Written by April Reinhardt (last updated September 5, 2008)
Associated with a constant and deep pain in the forehead, cheekbones, and bridge of the nose, sinus headaches can be debilitating. Usually accompanied by other sinus symptoms including fever, facial swelling, a fullness of the ears, and nasal discharge, sinus headache pain can worsen with straining or sudden head movements.
The cavities located in the cheekbones, forehead, and behind the bridge of the nose, sinuses serve biologically to increase voice resonance, provide a buffer against trauma to the face, and humidify and heat inhaled air. Those cavities sometimes become inflamed and blocked with mucus, stopping proper drainage through the nose. Ask anyone who has ever had a sinus headache and they will tell you that when the sinuses become inflamed or infected, the pain and pressure causes sometimes unbearable headaches.
There are several courses of treatment to get rid of sinus headaches. First, the doctor will determine if you have an infection. If your headaches are accompanied by fever, then you most likely have an infection, and your doctor may prescribe antibiotics. Decongestants and antihistamines are prescribed to treat symptoms in conjunction with, and in absence of, fever. If you do not have a fever, and you have a history of sinus headaches and know to take decongestants, antihistamines, and sinus headache medication, you can save a trip to the doctor and purchase over-the-counter products such as Sudafed or Benadryl, or a strong antihistamine such as MucinexD.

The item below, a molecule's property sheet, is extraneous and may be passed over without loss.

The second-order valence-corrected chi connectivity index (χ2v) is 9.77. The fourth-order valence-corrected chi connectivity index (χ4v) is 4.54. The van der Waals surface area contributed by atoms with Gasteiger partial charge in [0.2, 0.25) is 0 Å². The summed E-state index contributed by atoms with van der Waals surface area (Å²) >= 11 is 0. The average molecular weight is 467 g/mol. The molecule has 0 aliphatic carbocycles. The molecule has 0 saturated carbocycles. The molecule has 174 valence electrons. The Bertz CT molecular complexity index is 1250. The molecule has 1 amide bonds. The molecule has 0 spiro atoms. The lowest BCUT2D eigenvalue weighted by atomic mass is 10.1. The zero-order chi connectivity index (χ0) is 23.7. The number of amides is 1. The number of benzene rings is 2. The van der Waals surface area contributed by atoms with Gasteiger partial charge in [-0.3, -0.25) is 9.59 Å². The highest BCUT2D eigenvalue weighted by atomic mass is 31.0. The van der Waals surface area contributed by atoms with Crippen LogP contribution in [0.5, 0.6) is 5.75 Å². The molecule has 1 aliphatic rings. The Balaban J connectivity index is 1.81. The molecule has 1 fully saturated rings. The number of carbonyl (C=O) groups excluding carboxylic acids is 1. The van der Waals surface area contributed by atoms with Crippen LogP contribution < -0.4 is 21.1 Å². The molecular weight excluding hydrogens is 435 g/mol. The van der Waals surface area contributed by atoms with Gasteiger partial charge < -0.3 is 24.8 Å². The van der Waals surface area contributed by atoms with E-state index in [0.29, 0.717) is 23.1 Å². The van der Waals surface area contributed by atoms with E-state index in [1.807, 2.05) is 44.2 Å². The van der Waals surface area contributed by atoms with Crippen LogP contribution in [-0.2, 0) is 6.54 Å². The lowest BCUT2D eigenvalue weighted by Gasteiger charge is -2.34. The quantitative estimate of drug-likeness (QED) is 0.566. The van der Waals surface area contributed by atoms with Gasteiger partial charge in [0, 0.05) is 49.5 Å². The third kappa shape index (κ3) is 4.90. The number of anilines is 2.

For pain associated with sinus headaches, there are many over-the-counter productions from which to choose. When pain continues after using pain relievers, doctors may prescribe corticosteroids to help decrease inflammation and swelling. Before using any medications, it is best to find the source of possible allergens in your environment. While it is a common misconception that headaches are caused by allergies, they can cause sinus pain due to congestion. Make an appointment to see an allergist to discuss what could be causing your sinus pain as they relate to allergens.
Also, make sure that your headache is truly a sinus headache. If decongestants relieve your headaches, but you do not have sinus infections, you may actually have tension or migraine headaches. Those types of headaches require specialized treatment.
If you truly have sinus headaches caused by pressure and congestion, some simple things to do to help stop the pain are:
If you develop a fever or your mucus turns green or yellow, make an appointment to see your doctor to determine if you have an infection.
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